Show simple item record

dc.contributor.authorTurner, Paul C.en
dc.date.accessioned2014-03-14T21:36:25Zen
dc.date.available2014-03-14T21:36:25Zen
dc.date.issued1991en
dc.identifier.otheretd-05192010-020012en
dc.identifier.urihttp://hdl.handle.net/10919/42734en
dc.description.abstractThis project has demonstrated why a systems approach is appropriate to the problem of supplying electric power in remote areas and how it can be applied. It can easily be seen why the solution is a system. It requires many components working together for one goal: the delivery of electricity to the consumer. The systems design and operation will impact on the demand for electricity that the customer places on it. A poorly designed or operating system will be more expensive and less reliable and this will tend to reduce people’s use of electricity in favor of other energy sources. A systems approach is appropriate because a power system will have far-reaching impacts on many areas of society including its economy, its health and social welfare, and its environment. It requires the expertise of many different specialties. In this project principles from four branches of engineering were used: civil, mechanical, electrical, and industrial. Expertise in other areas such as finance, accounting, business administration, forestry, biology, chemistry, environmental engineering, and law would also have to be used in order to bring the system into being. It needs a top-down approach to be an effective system. The system could develop from the bottom up by each community developing its own system and then tying these systems together. This approach would lend itself to duplication of effort and inefficiencies. Finally the life cycle of the system especially operation and maintenance must be considered in order for the system to be effective. This is especially important in remote areas where personnel, equipment, and materials are not as readily available. The system approach was demonstrated for a fictional but reasonable example. The first two steps of the systems engineering process were applied for the two major subsystems: generation and transmission. The methods, tools and techniques which were used in this example could be followed for a system in any part of the world with any type of generation. This example considered the use of two renewable resources as energy sources. For power systems in remote areas mini-hydro facilities operating as run of the river units and wind energy, conversion systems are both feasible means of generating a part of a regions needs. Their advantages are they are small, compact, and modular. They do not require a lot of operator attention or maintenance. Environmentally they can be relatively benign. Their biggest drawback is their lack of energy storage capability and unpredictable nature. Backup sources may be required to ensure an acceptable degree of reliability. These renewable resources can be cost-effective methods of generation. Their low production costs can offset the high capital investment costs and deliver the power at a lower price per kilowatt-hour than conventional fossil fuel plants. In summary power systems that are reliable and economical can be built, operated, and maintained in remote areas using renewable resources. These systems can be used to bring the numerous benefits of electricity to these remote regions.en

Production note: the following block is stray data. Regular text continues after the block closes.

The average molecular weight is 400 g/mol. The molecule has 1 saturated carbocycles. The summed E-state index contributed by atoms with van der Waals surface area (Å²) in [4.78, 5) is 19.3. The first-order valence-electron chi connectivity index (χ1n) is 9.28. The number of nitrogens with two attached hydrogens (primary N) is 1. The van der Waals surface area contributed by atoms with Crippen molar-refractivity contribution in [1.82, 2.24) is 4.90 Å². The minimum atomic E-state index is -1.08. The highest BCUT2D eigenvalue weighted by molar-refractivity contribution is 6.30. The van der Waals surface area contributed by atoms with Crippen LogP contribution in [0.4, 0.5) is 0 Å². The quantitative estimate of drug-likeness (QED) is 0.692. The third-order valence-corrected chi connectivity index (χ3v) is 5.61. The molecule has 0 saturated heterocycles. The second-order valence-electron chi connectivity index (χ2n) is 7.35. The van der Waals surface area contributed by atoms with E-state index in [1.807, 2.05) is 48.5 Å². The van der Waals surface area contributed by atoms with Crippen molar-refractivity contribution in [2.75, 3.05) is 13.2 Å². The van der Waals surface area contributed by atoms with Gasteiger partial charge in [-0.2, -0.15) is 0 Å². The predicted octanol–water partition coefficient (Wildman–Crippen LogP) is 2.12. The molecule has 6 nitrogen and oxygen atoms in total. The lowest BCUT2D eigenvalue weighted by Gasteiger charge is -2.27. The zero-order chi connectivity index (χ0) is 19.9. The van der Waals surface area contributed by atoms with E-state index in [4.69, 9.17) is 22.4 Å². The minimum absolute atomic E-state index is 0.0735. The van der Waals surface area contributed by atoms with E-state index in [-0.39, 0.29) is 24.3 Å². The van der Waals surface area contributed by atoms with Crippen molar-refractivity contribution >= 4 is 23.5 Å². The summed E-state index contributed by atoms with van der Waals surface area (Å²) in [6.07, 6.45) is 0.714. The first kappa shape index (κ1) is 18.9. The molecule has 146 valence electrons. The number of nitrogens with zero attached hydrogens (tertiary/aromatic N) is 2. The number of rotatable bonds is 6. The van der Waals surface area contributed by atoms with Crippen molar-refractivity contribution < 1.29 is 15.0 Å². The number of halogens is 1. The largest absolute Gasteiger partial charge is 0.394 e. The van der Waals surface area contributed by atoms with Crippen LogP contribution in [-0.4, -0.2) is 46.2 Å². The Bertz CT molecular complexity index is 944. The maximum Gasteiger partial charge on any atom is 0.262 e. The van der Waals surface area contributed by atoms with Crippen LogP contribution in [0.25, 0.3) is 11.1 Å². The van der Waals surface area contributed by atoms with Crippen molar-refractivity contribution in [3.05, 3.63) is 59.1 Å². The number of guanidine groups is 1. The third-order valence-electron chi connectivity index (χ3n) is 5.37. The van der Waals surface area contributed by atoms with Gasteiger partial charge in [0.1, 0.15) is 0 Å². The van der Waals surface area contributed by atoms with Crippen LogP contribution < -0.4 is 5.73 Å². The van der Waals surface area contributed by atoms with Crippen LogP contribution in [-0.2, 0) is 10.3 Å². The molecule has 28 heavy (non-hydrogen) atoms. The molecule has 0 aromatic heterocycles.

dc.format.extentiii, 150 leavesen
dc.format.mediumBTDen
dc.format.mimetypeapplication/pdfen
dc.language.isoenen
dc.publisherVirginia Techen
dc.relation.isformatofOCLC# 23734888en
dc.relation.haspartLD5655.V851_1991.T876.pdfen
dc.relation.haspartLD5655.V851_1991.T876_drw01.pdfen
dc.rightsIn Copyrighten
dc.rights.urihttp://rightsstatements.org/vocab/InC/1.0/en
dc.subject.lccLD5655.V851 1991.T876en
dc.subject.lcshPower resources -- Developing countriesen
dc.titleA systems engineering approach to power systems in remote regionsen
dc.typeMaster's projecten
dc.contributor.departmentSystems Engineeringen
dc.description.degreeMaster of Engineeringen
thesis.degree.nameMaster of Engineeringen
thesis.degree.levelmastersen
thesis.degree.grantorVirginia Polytechnic Institute and State Universityen
thesis.degree.disciplineSystems Engineeringen
dc.type.dcmitypeTexten
dc.identifier.sourceurlhttp://scholar.lib.vt.edu/theses/available/etd-05192010-020012/en
dc.date.sdate2010-05-19en
dc.date.rdate2010-05-19en
dc.date.adate2010-05-19en


Files in this item

Thumbnail
Thumbnail

This item appears in the following Collection(s)

Show simple item record